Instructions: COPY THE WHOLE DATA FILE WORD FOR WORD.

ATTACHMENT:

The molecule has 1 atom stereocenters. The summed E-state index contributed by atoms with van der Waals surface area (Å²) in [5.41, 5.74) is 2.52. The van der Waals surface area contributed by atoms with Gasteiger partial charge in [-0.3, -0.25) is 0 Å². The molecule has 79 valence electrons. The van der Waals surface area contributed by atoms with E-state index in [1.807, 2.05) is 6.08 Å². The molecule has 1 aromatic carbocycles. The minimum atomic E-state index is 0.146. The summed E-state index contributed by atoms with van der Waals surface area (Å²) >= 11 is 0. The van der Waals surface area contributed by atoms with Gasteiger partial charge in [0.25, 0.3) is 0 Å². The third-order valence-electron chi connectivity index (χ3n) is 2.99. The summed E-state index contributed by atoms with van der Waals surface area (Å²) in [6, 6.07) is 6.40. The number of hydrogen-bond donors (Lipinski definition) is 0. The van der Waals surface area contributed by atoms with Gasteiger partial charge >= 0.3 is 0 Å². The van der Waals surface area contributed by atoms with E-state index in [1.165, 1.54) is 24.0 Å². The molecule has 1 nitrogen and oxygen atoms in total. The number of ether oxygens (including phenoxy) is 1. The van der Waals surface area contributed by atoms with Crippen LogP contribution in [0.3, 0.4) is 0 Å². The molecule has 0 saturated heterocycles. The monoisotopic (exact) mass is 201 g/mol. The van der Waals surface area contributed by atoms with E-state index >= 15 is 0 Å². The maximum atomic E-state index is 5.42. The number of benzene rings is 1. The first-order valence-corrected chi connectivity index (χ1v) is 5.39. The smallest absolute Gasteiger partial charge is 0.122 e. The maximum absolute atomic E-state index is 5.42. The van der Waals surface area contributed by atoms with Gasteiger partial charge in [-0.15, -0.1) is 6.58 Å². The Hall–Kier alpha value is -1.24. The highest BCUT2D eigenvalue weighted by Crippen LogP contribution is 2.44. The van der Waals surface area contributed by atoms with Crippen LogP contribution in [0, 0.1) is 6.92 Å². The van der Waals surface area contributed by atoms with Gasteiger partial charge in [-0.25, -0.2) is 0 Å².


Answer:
The molecule has 1 atom stereocenters. The summed E-state index contributed by atoms with van der Waals surface area (Å²) in [5.41, 5.74) is 2.52. The van der Waals surface area contributed by atoms with Gasteiger partial charge in [-0.3, -0.25) is 0 Å². The molecule has 79 valence electrons. The van der Waals surface area contributed by atoms with E-state index in [1.807, 2.05) is 6.08 Å². The molecule has 1 aromatic carbocycles. The minimum atomic E-state index is 0.146. The summed E-state index contributed by atoms with van der Waals surface area (Å²) >= 11 is 0. The van der Waals surface area contributed by atoms with Gasteiger partial charge in [0.25, 0.3) is 0 Å². The third-order valence-electron chi connectivity index (χ3n) is 2.99. The summed E-state index contributed by atoms with van der Waals surface area (Å²) in [6, 6.07) is 6.40. The number of hydrogen-bond donors (Lipinski definition) is 0. The van der Waals surface area contributed by atoms with Gasteiger partial charge >= 0.3 is 0 Å². The van der Waals surface area contributed by atoms with E-state index in [1.165, 1.54) is 24.0 Å². The molecule has 1 nitrogen and oxygen atoms in total. The number of ether oxygens (including phenoxy) is 1. The van der Waals surface area contributed by atoms with Crippen LogP contribution in [0.3, 0.4) is 0 Å². The molecule has 0 saturated heterocycles. The monoisotopic (exact) mass is 201 g/mol. The van der Waals surface area contributed by atoms with E-state index >= 15 is 0 Å². The maximum atomic E-state index is 5.42. The number of benzene rings is 1. The first-order valence-corrected chi connectivity index (χ1v) is 5.39. The smallest absolute Gasteiger partial charge is 0.122 e. The maximum absolute atomic E-state index is 5.42. The van der Waals surface area contributed by atoms with Gasteiger partial charge in [-0.15, -0.1) is 6.58 Å². The Hall–Kier alpha value is -1.24. The highest BCUT2D eigenvalue weighted by Crippen LogP contribution is 2.44. The van der Waals surface area contributed by atoms with Crippen LogP contribution in [0, 0.1) is 6.92 Å². The van der Waals surface area contributed by atoms with Gasteiger partial charge in [-0.25, -0.2) is 0 Å².